Iran General NewsClinton says Twitter is important for Iranian free speech

Clinton says Twitter is important for Iranian free speech

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ImageAFP: Secretary of State Hillary Clinton on Wednesday defended a US request to Twitter to postpone a planned maintenance shutdown as a way to allow Iranians to speak out and organize.

ImageWASHINGTON (AFP) — Secretary of State Hillary Clinton on Wednesday defended a US request to Twitter to postpone a planned maintenance shutdown as a way to allow Iranians to speak out and organize.

"The United States believes passionately and strongly in the basic principle of free expression," Clinton told reporters when asked about the State Department's request to the social networking firm Twitter.

"We promote the right of free expression," the chief US diplomat added.

"And it is the case that one of the means of expression, the use of Twitter is a very important one, not only to the Iranian people but now increasingly to people around the world, and most particularly to young people," she said.

"I wouldn't know a twitter from a tweeter, but apparently it is very important," she said, sparking laughter.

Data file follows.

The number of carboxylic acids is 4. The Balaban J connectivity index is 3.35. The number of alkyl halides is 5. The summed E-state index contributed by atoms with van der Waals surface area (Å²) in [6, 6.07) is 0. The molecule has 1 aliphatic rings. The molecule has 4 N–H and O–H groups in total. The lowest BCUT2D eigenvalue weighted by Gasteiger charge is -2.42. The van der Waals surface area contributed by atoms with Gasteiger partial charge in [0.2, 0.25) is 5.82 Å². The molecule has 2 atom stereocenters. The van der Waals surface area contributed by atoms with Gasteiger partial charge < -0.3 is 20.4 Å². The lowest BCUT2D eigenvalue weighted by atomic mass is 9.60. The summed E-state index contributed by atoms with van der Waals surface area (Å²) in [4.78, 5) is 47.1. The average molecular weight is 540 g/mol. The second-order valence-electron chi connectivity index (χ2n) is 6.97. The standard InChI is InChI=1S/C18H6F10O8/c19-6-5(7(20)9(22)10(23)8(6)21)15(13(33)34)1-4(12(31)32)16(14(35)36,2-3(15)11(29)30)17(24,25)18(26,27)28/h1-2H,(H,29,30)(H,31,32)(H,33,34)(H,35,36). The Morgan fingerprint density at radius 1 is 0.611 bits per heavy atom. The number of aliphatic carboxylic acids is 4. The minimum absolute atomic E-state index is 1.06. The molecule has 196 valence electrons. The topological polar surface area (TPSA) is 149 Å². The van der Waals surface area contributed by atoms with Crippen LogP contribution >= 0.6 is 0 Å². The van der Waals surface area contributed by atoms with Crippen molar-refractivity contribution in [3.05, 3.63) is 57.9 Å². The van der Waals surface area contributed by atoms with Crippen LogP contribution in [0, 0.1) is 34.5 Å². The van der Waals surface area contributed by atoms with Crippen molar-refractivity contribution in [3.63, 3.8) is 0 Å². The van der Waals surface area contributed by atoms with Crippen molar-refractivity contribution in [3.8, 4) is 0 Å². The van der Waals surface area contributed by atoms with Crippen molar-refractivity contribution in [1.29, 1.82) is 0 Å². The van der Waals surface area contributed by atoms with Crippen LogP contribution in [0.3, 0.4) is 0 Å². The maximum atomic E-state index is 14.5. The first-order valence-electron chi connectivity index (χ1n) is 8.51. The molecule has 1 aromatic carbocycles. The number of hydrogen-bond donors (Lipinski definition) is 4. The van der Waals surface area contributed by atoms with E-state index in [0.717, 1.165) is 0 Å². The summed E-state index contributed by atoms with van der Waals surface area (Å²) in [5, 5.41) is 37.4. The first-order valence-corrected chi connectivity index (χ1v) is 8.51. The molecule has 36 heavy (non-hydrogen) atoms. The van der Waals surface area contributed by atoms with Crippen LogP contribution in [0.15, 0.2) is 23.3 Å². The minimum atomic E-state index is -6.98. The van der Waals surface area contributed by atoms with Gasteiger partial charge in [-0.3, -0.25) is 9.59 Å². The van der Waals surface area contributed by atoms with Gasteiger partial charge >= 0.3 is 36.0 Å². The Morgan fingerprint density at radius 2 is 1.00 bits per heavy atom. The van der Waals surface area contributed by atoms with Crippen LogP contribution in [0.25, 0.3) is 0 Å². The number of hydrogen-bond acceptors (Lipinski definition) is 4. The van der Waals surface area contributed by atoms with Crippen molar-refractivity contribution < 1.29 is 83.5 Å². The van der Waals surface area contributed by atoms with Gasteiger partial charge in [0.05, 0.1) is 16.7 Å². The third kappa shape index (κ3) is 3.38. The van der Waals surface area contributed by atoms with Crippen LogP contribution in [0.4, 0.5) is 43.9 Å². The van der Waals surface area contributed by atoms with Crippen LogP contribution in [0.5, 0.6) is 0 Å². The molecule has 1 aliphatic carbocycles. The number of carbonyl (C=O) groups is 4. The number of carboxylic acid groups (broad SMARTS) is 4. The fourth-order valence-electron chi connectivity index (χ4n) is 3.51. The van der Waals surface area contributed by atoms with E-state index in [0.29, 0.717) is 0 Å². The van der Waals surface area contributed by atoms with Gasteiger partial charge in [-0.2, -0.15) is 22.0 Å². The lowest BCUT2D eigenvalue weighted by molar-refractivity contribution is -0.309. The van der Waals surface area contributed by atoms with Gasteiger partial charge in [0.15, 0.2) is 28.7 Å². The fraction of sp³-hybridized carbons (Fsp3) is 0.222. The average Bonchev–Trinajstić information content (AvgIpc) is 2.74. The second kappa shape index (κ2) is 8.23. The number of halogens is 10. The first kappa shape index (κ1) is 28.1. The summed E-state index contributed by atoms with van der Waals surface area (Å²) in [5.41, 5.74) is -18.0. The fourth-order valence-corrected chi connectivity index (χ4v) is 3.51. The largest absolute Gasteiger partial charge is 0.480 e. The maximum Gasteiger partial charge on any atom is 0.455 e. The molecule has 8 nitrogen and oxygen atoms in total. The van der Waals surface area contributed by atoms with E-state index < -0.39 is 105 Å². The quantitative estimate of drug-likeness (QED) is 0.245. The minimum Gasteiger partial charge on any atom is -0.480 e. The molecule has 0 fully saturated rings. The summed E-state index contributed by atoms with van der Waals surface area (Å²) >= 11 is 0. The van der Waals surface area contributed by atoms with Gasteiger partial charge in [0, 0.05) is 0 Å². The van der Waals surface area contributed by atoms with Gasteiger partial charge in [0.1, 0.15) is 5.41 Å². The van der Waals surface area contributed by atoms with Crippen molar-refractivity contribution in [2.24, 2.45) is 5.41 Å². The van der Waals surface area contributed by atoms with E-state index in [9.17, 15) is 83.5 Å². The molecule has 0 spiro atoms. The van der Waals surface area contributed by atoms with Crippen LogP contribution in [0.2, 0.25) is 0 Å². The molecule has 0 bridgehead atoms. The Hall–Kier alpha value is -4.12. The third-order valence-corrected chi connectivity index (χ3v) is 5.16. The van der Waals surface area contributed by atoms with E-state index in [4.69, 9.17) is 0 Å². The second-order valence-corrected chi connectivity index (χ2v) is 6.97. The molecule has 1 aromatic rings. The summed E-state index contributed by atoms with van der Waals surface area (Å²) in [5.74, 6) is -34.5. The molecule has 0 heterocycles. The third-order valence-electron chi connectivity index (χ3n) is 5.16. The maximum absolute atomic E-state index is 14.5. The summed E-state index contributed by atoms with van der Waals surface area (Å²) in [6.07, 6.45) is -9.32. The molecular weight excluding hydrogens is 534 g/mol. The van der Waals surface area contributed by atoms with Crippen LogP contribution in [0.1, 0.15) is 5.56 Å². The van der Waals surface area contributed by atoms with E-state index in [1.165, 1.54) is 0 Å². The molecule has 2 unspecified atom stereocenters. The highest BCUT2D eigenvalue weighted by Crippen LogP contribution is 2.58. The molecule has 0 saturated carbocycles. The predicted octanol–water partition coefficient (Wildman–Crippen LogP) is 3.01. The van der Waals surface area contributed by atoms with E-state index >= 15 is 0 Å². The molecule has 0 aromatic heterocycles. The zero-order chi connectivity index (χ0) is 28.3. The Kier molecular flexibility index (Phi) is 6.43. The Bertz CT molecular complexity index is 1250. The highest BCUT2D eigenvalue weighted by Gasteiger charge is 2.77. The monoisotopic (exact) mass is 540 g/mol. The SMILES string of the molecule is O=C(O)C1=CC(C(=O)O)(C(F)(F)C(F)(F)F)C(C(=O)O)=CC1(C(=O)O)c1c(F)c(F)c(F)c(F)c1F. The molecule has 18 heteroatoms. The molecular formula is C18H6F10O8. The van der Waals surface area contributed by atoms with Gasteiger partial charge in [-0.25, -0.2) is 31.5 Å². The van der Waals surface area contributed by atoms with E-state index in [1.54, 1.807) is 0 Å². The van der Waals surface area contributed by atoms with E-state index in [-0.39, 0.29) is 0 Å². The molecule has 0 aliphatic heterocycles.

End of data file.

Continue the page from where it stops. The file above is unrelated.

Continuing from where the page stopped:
"And I think keeping that line of communications open and enabling people to share information, particularly at a time when there was not many other sources of information, is an important expression of the right to speak out and to be able to organize," she said.

The US government took the unusual step of asking Twitter to delay a planned maintenance outage because of its use as a communications tool by Iranians following their disputed election, a senior official said Tuesday.

The request highlighted the Obama administration's Web-savvy and the power of social networks such as Twitter and Facebook in organizing protests over the election results in the face of a ban by Iranian authorities on other media.

But it also seemed to run counter to President Barack Obama's public efforts not to appear to be meddling in Iran's internal affairs.

Twitter delayed Monday's scheduled tune up, which would have taken place during daylight hours in Iran, and rescheduled it for Tuesday but said the decision was made with its network provider, not the State Department.

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